One or two layers of turf are usually placed on the tops of the walls, so as to make them more or less water-tight, and to keep the materials between the interstices from being washed out. This turf further produces a regular surface on which the ends of the rafters or cabers rest, and into which they are inserted. There are neither gables nor eaves in a regular ‘black house,’ so that the wind is given a minimum of purchase. Over the rafters are placed large sods, which in turn are covered with thatch of barley straws.

One may rightly inquire how daylight is admitted to the interior of such a quaint structure. Well, since a window-frame requires wood, and that commodity is so scarce, most of the more primitive dwellings possess no real windows; and, so, the light is admitted by one or more panes of glass that are let into the thatch of the roof, In consequence of this, the interior of a ‘black house’ is often very dark, particularly if the entrance be closed. When a window-frame is placed in a wall, other architectural difficulties emerge, because, if the wall be four or five feet in thickness just where it is intended to place the window, the actual glass is often sunk back three or more feet into the wall. Outside, therefore, the sill is very broad, and is bounded on either side by the walls in cross-section, and at right angles to it. It will easily be seen that a window set so far back from the outer face of the wall of the house has certain disadvantages too, and that much of the light is excluded by the fact that it is flanked on both sides by the gray, weather-beaten stones of the wall.

The interior of the typical home is divided into three apartments. The first apartment, which you enter directly by the door, is styled the bathach, or byre. The division in the centre is the living-room; and it is partitioned off from the byre, though not necessarily up to the roof. (You must bear in mind that there are no ceilings in these primitive dwellings.) In Gaelic the living-room is called aig an teine, meaning, literally ‘at the fire.’ The last apartment leads off the living-room, and consists of a row of box beds. It is termed the culaist; and its floor, instead of being of hardened soil, is always of timber, when that precious commodity is procurable in sufficient quantities to warrant its being put to this use. The floor of the byre is invariably excavated so that it may lie about a couple of feet below the level of the floors of the other two apartments. This arrangement is followed in order that the manure may accumulate there, and may not lose its nitrogenous properties, which it would certainly do, were it left outside in the continual rains.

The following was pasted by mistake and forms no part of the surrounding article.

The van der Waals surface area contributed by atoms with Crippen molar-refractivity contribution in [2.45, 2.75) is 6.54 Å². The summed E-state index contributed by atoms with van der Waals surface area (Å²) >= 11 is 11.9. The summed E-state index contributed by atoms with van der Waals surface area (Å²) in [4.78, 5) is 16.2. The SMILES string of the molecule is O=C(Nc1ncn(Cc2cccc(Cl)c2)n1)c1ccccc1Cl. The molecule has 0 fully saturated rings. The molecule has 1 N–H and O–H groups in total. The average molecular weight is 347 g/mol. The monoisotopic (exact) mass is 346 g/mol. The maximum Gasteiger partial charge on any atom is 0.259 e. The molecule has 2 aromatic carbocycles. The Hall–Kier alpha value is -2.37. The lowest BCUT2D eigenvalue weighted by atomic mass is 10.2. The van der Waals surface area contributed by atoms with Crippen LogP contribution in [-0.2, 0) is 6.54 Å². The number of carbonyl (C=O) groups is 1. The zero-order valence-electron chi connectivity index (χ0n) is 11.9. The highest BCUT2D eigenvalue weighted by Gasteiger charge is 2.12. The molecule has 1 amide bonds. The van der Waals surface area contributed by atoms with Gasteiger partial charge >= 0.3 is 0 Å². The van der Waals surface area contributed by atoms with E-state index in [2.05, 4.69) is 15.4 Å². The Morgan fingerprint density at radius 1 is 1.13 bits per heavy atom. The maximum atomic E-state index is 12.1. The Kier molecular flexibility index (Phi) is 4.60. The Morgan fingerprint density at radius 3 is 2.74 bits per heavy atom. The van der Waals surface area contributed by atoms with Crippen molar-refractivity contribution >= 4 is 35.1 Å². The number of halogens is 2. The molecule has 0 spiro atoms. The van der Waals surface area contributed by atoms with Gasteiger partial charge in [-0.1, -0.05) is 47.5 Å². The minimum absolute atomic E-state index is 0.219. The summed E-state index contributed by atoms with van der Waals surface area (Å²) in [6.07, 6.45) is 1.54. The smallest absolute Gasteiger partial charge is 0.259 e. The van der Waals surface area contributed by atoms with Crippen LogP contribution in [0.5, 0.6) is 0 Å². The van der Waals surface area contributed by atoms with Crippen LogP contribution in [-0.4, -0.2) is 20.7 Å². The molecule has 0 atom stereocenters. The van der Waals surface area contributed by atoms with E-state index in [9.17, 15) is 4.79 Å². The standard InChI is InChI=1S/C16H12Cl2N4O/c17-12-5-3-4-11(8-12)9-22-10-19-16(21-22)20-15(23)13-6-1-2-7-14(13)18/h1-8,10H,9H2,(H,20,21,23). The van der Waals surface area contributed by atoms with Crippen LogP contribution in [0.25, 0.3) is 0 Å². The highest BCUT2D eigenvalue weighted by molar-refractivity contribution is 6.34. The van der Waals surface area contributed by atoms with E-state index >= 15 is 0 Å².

There are no real chimneys in a ‘black house’; and the smoke finds an exit either by the door, when it is left open, or by a hole in the roof, over which a box or a bottomless barrel may, or may not, be placed.

As the peat-fire is seldom permitted to go out, the turf-covered rafters and the thatch become black and saturated with smoke; and all the gases given off by the fire are absorbed by them. This is why the thatch, which is stripped off at regular intervals, is looked upon as so important an addition to the supply of manure, because ammonia is a great plant stimulant.

Closely associated with the circular fireplace of the old Hebridean home are the ceilidhs or gatherings in the winter evenings for the telling of legends and stories, and the singing of songs. Round the peat fire a large number of people can be seated. But, through the building in recent years of houses with gables, in which fireplaces and chimneys may conveniently be placed, the old social circle has had an arc taken out of it, so to speak; and, since fewer can be comfortably accommodated round the fire, the average number attending the ceilidh is unavoidably smaller.

Gradually, with the widening of views, and the dispersal, through the influence of enlightened religious teaching, of many old and persistent superstitions, the old fashioned ceilidh except in the remoter parts is dying out to some extent. And, as a result of this and other changes, many tales are now untold, and many songs unsung.